XtXi %*% Xty
          [,1]
[1,] 34.336335
[2,]  1.359062

The intercept is 34.33 and the slope is 1.36.

These compute, respectively, $$X^T$$, $$X^T X$$, the inverse of that, $$X^T y$$ and $$\hat\beta$$. Expect credit for laying out your calculation clearly.

Extra: the value of this formula is that it applies no matter whether you have one $$x$$-variable, as here (or in the windmill data), or whether you have a lot (as in the asphalt data). In either case, $$\hat\beta$$ contains the estimate of the intercept followed by all the slope estimates, however many there are. There are also matrix formulas that tell you how the slopes or the residuals will change if you remove one observation or one explanatory variable, so that something like step will work very efficiently, and calculations for leverages likewise.

$$\blacksquare$$

1. Verify that your calculation is correct by running the regression.

Solution

The usual lm:

hf.1 <- lm(height ~ foot, data = hf)
summary(hf.1)

Call:
lm(formula = height ~ foot, data = hf)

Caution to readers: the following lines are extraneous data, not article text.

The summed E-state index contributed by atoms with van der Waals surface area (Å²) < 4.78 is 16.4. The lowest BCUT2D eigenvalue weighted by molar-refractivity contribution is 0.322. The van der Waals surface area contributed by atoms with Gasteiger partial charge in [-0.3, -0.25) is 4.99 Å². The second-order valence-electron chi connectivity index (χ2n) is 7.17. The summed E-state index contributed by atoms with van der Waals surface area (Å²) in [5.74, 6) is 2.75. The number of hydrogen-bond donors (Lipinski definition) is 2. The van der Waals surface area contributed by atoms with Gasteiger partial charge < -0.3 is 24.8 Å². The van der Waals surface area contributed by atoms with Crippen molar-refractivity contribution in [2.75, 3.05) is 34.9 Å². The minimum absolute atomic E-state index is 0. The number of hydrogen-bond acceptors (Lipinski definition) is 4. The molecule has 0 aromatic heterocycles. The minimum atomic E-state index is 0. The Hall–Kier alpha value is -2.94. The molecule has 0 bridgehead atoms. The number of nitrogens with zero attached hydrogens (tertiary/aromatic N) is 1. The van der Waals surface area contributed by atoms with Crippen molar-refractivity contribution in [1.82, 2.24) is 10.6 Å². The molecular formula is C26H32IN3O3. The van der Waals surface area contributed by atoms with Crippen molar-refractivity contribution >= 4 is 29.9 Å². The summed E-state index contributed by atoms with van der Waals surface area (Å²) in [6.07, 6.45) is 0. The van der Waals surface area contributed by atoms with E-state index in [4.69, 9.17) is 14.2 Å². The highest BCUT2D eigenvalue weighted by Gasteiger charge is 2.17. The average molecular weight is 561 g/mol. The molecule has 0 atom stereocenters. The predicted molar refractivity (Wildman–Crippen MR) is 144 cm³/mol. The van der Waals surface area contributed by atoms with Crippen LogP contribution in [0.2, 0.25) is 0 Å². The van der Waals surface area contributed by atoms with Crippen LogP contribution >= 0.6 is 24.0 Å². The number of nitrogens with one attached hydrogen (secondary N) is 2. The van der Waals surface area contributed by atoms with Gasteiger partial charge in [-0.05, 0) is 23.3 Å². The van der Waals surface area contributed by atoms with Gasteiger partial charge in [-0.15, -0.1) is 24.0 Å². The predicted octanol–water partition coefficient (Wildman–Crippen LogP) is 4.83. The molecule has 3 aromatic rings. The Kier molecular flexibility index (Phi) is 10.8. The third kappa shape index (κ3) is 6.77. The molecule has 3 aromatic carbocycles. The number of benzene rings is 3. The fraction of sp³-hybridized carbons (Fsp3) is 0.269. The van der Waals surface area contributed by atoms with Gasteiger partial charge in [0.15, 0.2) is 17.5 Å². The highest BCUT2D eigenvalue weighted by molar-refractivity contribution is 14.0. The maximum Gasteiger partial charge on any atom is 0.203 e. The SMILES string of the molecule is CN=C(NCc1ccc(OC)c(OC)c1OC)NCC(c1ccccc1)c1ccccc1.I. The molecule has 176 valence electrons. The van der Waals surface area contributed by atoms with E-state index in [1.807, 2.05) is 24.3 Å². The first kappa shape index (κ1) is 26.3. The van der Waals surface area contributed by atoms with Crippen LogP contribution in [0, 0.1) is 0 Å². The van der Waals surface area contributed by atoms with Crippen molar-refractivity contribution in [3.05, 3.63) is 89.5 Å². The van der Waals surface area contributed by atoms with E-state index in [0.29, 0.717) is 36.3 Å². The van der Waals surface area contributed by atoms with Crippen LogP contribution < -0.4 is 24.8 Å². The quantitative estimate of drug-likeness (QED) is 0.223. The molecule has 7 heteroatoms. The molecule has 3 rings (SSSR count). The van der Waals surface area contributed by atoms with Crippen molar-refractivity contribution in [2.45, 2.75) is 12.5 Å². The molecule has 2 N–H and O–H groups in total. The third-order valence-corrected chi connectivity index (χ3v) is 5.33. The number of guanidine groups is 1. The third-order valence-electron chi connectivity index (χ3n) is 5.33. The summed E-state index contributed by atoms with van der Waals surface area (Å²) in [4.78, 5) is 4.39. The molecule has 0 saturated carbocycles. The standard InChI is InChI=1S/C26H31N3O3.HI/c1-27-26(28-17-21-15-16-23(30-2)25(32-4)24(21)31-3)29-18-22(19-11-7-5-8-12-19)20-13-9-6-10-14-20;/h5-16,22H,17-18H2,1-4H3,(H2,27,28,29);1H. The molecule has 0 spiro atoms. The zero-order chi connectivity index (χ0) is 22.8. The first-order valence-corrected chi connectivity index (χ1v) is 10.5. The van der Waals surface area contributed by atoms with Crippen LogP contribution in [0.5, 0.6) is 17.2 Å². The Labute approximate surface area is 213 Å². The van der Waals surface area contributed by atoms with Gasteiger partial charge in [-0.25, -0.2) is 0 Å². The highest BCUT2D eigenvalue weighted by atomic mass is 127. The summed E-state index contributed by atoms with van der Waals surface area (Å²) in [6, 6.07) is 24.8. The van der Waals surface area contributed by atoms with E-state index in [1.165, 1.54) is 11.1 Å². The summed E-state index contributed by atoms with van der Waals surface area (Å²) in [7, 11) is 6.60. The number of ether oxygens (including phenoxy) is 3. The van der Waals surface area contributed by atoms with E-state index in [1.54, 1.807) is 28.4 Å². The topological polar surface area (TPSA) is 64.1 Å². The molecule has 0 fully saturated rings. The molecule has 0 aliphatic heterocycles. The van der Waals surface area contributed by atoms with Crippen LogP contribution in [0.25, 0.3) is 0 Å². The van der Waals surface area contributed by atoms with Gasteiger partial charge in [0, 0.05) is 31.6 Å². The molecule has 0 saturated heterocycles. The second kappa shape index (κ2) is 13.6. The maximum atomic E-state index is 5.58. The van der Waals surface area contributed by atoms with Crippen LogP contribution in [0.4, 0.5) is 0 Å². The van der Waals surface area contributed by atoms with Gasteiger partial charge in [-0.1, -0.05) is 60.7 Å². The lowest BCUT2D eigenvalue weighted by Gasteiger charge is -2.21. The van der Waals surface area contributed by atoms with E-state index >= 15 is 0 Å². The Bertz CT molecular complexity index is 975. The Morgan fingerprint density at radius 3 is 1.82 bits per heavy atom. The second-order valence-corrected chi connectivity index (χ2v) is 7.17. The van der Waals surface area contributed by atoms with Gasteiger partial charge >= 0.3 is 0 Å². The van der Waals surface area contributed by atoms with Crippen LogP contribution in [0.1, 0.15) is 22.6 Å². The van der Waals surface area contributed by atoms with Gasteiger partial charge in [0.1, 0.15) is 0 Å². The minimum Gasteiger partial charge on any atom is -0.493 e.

Residuals:
Min      1Q  Median      3Q     Max
-4.7491 -1.3901 -0.0310  0.8918 12.9690

Coefficients:
Estimate Std. Error t value Pr(>|t|)
(Intercept)  34.3363     9.9541   3.449 0.001640 **
foot          1.3591     0.3581   3.795 0.000643 ***
---
Signif. codes:  0 '***' 0.001 '**' 0.01 '*' 0.05 '.' 0.1 ' ' 1

Residual standard error: 3.102 on 31 degrees of freedom
Multiple R-squared:  0.3173,    Adjusted R-squared:  0.2952
F-statistic: 14.41 on 1 and 31 DF,  p-value: 0.0006428

The same.

Extra: in this “well-conditioned” case,1 it makes no difference, but if $$X^T X$$ is almost singular, so that it almost doesn’t have an inverse (for example, some of your explanatory variables are highly correlated with each other), you can get into trouble. Regression calculations in practice use something more sophisticated like the singular value decomposition of $$X^TX$$ to diagnose whether $$X^TX$$ is actually singular or almost so, which from a numerical point of view is almost as bad, and to produce a sensible answer in that case.

I guess I should try to make up one where it struggles. Let me do one with two $$x$$’s that are strongly correlated:

d <- tribble(
~x1, ~x2, ~y,
10, 20, 55,
11, 19.0001, 60,
12, 17.9999, 61,
13, 17.0001, 64,
14, 15.9998, 66,
15, 15.0001, 67
)
d

x2 is almost exactly equal to 30 minus x1. What’s the right answer?

d.1 <- lm(y ~ x1 + x2, data = d)
summary(d.1)

Call:
lm(formula = y ~ x1 + x2, data = d)

Residuals:
1        2        3        4        5        6